This opinion will be unpublished and

may not be cited except as provided by

Minn. Stat. § 480A.08, subd. 3 (2000).






Deborah C. Sipe,





Ability Building Center, Inc.,



Commissioner of Economic Security,



Filed July 9, 2002


Willis, Judge


Department of Economic Security

File No. 813101


Deborah C. Sipe, 4436 East Edgewood Avenue, Mesa, AZ  85206 (pro se relator)


Ability Building Center, Inc., c/o Sheakley Uniservice, Inc., 244 Juniper Lane, Bolingbrook, IL  60440 (respondent)


Philip B. Byrne, Department of Economic Security, 390 N. Robert Street, St. Paul, MN  55101 (for respondent commissioner)


            Considered and decided by Shumaker, Presiding Judge, Willis, Judge, and Foley, Judge.*

U N P U B L I S H E D   O P I N I O N


            Relator challenges the decision of the commissioner’s representative that she was disqualified from receiving unemployment benefits because she was discharged for misconduct.  Because (1) relator intentionally engaged in misconduct by failing to follow the employer’s policies regarding absences from work and by taking time off without approval, (2) the relevant findings of fact were not clearly erroneous, and (3) relator was given a fair hearing, we affirm.


            Respondent Ability Building Center, Inc., operates a training and rehabilitation program for people with mental retardation.  Relator Deborah C. Sipe was employed as a work-site supervisor, whose duties included training and supervising clients at their work sites.  As Sipe knew, if she was going to miss work, Ability’s procedure required her to report her absence to the coordinator on call.

            On Monday, June 4, 2001, a day on which she was not scheduled to work, Sipe called a co-worker and told her that, due to personal problems, Sipe would be unable to work that week.  She asked the co-worker to inform Ability.  Although the co-worker did so, she also called Sipe back later that day and told her that their supervisor had said that Sipe must report her planned absence to the coordinator on call.  Sipe did not do so.  She testified at the hearing that because of her personal problems, she was unable to make any additional calls.

            On Tuesday, Sipe did not report to her work site as scheduled.  The coordinator on call telephoned Sipe at her home that morning to ask why she was not at work and told Sipe that she had to report her absence to the coordinator on call.  Sipe responded that the telephone conversation that they were having constituted such a report.  When the coordinator asked Sipe the reason for her absence, Sipe stated that it was for personal reasons that she did not wish to disclose.  The coordinator told Sipe that she could not have the time off from work; Sipe responded that she would be unable to report to work.

On Wednesday evening, Sipe called her supervisor to talk to her regarding returning to work the following day.  The supervisor told Sipe that she would need to discuss the situation with Ability’s program manager because he was looking for a replacement for Sipe.  Sipe did not call the manager and did not report to work on Thursday.

            On Friday morning, the program manager called Sipe twice to discuss the situation.  The parties agree that after the second conversation, Sipe was no longer employed by Ability.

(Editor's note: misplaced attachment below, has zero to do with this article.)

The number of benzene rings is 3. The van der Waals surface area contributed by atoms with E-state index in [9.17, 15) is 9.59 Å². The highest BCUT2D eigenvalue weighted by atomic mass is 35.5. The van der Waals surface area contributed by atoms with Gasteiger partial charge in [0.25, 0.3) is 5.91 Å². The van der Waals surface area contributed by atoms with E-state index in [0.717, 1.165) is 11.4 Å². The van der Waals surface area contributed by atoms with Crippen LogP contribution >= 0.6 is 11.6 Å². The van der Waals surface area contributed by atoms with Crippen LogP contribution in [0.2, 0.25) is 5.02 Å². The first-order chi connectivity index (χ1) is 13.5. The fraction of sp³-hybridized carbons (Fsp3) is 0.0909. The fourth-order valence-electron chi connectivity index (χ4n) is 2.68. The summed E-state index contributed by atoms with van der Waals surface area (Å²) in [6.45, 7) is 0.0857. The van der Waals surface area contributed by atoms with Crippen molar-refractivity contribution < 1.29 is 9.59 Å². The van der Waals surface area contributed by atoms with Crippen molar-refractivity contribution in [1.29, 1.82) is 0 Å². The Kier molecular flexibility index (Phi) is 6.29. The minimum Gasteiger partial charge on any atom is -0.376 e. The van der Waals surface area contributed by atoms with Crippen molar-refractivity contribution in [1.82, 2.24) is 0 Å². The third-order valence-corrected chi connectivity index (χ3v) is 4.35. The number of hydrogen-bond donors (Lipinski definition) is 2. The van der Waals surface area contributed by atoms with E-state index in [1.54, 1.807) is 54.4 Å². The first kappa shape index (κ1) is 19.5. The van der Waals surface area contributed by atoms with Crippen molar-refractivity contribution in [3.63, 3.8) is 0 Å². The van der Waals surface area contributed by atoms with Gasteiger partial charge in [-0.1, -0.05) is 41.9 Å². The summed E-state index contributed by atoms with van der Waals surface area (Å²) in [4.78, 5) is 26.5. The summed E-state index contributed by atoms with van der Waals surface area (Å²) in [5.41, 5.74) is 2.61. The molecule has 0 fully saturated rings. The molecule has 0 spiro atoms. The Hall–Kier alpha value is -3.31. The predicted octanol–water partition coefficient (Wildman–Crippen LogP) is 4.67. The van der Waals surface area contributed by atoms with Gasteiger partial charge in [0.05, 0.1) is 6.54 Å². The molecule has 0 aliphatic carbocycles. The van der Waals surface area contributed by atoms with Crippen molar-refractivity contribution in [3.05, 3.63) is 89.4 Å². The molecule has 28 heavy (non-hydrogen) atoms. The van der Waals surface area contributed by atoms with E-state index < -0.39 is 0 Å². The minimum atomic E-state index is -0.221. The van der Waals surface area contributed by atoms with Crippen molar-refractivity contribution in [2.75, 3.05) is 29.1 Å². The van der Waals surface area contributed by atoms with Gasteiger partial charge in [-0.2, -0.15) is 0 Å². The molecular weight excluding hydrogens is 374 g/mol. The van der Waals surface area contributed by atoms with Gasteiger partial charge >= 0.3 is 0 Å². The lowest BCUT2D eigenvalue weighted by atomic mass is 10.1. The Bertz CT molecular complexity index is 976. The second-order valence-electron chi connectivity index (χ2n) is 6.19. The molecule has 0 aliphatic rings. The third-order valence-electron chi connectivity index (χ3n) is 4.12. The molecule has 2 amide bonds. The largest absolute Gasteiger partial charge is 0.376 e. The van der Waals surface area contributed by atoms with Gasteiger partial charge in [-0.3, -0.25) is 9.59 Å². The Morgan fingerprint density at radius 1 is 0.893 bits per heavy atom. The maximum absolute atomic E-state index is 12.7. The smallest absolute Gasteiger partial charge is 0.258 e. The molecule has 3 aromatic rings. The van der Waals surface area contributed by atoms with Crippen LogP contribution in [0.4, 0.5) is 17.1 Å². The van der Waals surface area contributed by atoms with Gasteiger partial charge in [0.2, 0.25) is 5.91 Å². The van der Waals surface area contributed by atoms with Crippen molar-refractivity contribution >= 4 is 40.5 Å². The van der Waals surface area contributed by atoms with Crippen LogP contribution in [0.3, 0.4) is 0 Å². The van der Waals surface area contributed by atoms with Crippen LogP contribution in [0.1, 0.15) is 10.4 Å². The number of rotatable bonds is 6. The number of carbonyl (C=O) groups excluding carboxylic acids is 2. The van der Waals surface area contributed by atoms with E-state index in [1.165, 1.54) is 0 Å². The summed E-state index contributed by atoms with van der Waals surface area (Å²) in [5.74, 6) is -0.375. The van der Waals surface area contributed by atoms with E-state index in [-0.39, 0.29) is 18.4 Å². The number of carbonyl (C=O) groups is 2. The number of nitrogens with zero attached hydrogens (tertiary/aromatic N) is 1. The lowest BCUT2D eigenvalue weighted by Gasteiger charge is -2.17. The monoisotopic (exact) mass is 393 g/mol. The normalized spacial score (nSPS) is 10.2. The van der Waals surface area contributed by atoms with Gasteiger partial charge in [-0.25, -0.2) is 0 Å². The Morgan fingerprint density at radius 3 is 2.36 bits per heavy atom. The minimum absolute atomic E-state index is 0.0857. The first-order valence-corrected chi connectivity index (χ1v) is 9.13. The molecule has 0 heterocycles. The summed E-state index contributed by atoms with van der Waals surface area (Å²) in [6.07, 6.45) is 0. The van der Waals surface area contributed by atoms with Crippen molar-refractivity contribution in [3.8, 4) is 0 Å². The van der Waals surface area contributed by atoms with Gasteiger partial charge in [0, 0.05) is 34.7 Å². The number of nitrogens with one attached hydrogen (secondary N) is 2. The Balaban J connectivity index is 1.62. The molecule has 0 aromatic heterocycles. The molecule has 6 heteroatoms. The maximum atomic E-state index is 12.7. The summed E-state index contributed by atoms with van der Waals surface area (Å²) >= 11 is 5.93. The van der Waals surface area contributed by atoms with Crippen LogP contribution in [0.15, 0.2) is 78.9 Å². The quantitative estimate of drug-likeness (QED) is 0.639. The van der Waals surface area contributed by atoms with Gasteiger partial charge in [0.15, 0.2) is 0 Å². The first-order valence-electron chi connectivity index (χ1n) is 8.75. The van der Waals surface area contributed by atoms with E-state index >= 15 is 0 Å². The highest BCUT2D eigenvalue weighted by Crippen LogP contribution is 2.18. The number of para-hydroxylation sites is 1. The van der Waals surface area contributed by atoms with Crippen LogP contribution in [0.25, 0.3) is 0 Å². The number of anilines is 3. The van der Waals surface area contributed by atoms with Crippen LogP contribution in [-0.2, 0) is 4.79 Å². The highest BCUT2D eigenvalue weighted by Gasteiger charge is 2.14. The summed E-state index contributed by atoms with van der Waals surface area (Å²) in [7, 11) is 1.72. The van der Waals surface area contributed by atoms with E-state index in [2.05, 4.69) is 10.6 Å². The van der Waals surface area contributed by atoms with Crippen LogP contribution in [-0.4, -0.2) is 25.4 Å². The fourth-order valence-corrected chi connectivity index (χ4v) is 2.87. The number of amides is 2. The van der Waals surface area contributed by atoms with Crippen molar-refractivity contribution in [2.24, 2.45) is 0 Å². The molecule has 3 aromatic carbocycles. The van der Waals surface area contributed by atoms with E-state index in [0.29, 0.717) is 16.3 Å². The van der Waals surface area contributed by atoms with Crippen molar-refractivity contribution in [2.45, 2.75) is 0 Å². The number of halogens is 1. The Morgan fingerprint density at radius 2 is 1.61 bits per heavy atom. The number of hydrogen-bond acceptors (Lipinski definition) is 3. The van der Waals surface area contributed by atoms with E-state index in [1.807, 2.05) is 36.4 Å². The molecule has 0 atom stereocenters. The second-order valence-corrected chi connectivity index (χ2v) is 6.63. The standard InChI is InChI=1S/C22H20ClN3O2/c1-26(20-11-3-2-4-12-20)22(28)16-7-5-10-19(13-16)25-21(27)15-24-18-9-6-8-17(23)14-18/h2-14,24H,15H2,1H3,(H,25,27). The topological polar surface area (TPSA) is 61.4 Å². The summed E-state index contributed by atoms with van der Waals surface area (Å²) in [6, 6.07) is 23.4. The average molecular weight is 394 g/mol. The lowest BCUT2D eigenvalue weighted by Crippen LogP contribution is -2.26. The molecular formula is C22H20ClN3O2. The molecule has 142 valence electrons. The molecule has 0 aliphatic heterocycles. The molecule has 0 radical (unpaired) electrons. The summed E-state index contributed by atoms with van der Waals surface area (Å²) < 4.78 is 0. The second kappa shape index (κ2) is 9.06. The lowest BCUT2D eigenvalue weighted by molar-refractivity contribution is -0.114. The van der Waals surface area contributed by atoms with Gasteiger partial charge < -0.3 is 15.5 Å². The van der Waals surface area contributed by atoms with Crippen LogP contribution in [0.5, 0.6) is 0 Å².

Sipe applied to the Department of Economic Security for unemployment benefits, and the department determined that she was qualified to receive benefits.  Ability appealed, and a hearing was held before an unemployment-law judge.  The judge ruled that Sipe was not qualified to receive benefits because she had been discharged for misconduct.  Sipe sought review from the commissioner’s representative, who affirmed the unemployment-law judge.  Sipe then filed this certiorari appeal.


When an appellate court reviews a decision of the commissioner’s representative, the court will not reverse findings of fact if they are reasonably supported by the evidence.  Schmidgall v. FilmTec Corp., 644 N.W.2d 801, 804 (Minn. 2002).  Questions of law are reviewed de novo.  Markel v. City of Circle Pines, 479 N.W.2d 382, 384 (Minn. 1992).  The determination of whether an employee engaged in disqualifying misconduct is a mixed question of fact and law. Schmidgall, 644 N.W.2d at 804.  Whether particular acts by an employee constitute misconduct is a question of law to be reviewed de novo.  Id.

Sipe’s principal argument on appeal is that she did not engage in disqualifying misconduct.[1]  An employee who is discharged for employment misconduct is disqualified from receiving unemployment benefits.  Minn. Stat. § 268.095, subd. 4(1) (2000).  Under the current statutory scheme, employee misconduct is defined in relevant part as

any intentional conduct, on the job or off the job, that disregards the standards of behavior that an employer has the right to expect of the employee or disregards the employee’s duties and obligations to the employer.


Id., subd. 6(a)(1) (2000).  The statute further provides that employment misconduct does not include “poor performance because of inability or incapacity, or absence because of illness or injury with proper notice to the employer.”  Id., subd. 6(b) (2000).

The supreme court has recently interpreted the statutory definition of misconduct.  Houston v. Int’l Data Transfer, 645 N.W.2d 144, 149 (Minn. 2002).  First, the statute requires that the conduct must be intentional, which the court interpreted to mean that it “must be deliberate and not accidental.”  Id. (citations omitted).  Applying this standard to the facts in this case, there is no claim that Sipe’s conduct was accidental; therefore, this prong is satisfied.